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When chaos circles all around you, your mind has the ability to protect you by placing you on the outside looking in. From that viewpoint, we can experience an awareness stretching wide and panoramic. The meaning of life you have been searching for becomes a realisation, enlightenment, there is clarity. You will be exhausted by the scene, and yet still feel the effects of having been put through the grinder. There are endorphins at work. Washed clear of any negativity, a voice gives you the strength you need to merely stand. It whispers, ‘You do what you do – and you do it for love. When you open your mind and allow it to do this work, you will see a beautiful world.
Intensive care was situated in the basement, in the depths where the only lights are artificial and dim. There is an unspoken code of behaviour, you draw on composure to become part of this sterile serenity. Breathe, walk, stay calm. The nurse behind her station raises her eyes to acknowledge you are there. She smiles but will not say ‘Good Morning,’ those words would be wrong. Mornings are rarely good in her eyes. With deference, she politely understands; parents are here to be with their sick children. Some will be crying from pain and distress, some will die and not make it. These past two weeks I have heard their tears. I have watched parents sit on uncomfortable chairs in the waiting room trying to hug each other. Good mornings are difficult for the nurse to convey, she can only smile. I remember her as the nurse who asked me if I wanted to help her wash Megan in the mornings. She must have been a mother too. Only a mother would understand that need to be useful. She did that for me.
By the waiting room is a drawer full of gowns and masks, scrub your hands gown up. and secure your mask. My reflection in the mirror speaks uncertainty. When Megan opens her eyes, will she see me – her mum or an unrecognisable stranger? I need her to know I am there. I needed to know SHE was there. Today they were going to wake her. It has been over two weeks and her four-year-old body had been fighting alone with a cocktail of antibiotics, machines, tubes, beeps and hand-holding. This will be a good morning – because Megan is going to wake up.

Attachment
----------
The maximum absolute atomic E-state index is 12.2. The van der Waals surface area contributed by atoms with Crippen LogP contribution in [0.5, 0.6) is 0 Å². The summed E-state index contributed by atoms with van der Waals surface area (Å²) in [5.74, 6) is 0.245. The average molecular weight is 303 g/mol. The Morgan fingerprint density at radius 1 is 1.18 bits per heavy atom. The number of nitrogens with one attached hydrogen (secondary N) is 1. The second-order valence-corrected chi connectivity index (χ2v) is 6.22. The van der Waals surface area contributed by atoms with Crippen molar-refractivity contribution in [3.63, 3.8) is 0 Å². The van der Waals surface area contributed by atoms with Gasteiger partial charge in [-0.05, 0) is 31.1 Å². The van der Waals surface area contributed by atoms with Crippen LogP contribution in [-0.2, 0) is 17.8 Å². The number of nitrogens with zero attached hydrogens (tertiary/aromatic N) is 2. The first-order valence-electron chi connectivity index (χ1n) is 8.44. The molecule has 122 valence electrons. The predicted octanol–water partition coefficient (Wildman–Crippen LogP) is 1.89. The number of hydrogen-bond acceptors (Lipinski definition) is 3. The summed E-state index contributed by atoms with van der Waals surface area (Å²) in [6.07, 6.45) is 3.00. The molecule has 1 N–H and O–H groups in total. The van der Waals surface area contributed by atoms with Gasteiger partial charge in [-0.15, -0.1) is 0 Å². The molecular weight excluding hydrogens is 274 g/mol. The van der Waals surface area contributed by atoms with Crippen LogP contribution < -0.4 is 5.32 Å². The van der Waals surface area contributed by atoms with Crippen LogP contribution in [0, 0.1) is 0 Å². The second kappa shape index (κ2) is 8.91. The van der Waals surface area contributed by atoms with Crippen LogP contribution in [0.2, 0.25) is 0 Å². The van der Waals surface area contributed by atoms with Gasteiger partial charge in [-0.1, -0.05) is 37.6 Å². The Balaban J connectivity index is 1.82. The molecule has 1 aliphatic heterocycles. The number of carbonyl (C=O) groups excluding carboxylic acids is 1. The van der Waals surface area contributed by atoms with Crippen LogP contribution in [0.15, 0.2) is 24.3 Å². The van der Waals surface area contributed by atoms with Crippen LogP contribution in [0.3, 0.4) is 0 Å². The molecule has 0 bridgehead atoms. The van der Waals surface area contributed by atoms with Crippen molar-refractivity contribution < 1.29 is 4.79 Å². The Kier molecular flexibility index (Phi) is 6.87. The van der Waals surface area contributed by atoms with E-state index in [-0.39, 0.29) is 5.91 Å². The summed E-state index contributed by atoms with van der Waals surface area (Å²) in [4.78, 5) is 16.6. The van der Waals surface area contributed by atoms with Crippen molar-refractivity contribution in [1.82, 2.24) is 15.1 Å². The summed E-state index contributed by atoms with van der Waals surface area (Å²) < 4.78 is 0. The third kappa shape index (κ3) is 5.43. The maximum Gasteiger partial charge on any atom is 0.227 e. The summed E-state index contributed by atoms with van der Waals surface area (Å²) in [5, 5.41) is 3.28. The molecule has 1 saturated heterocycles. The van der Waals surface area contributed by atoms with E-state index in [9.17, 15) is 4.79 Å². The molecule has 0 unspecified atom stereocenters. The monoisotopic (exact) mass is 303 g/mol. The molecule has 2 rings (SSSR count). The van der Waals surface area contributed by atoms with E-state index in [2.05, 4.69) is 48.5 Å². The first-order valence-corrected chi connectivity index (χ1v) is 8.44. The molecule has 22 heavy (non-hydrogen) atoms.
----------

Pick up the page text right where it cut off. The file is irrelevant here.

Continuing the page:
We always knew she would come back to us. She looked at me, she had questions I could not answer. She could only speak with her eyes, the tube down her throat saw to that. I had written poems for her, on the afternoons I had sat outside on the grass scribbling in my notebook and wondering what I would say to her when she woke up.
Megan had a dolly who was sick – sick – sick, and we called for the doctor to be quick – quick – quick.
I had started to keep a journal, jotting down my thoughts. Writing poetry was something I could do to help her understand what had happened to her.
The doctor came and he shook his head, and he said to her Daddy, put her straight to bed. He wrote on some paper for a pill – pill – pill, I’ll be back in the morning with my bill- bill – bill.
An old children’s rhyme which I knew she loved. I adapted the words for her situation. I sat outside on the grass trying to find ways of helping her to make sense of what was going on.
But the ambulance came, with a blue flashing light, and off they went to hospital, in the middle of the night.
We gave her lots of magic medicine, machines and lights were beeping, We showered her with kisses whilst she lay still and sleeping.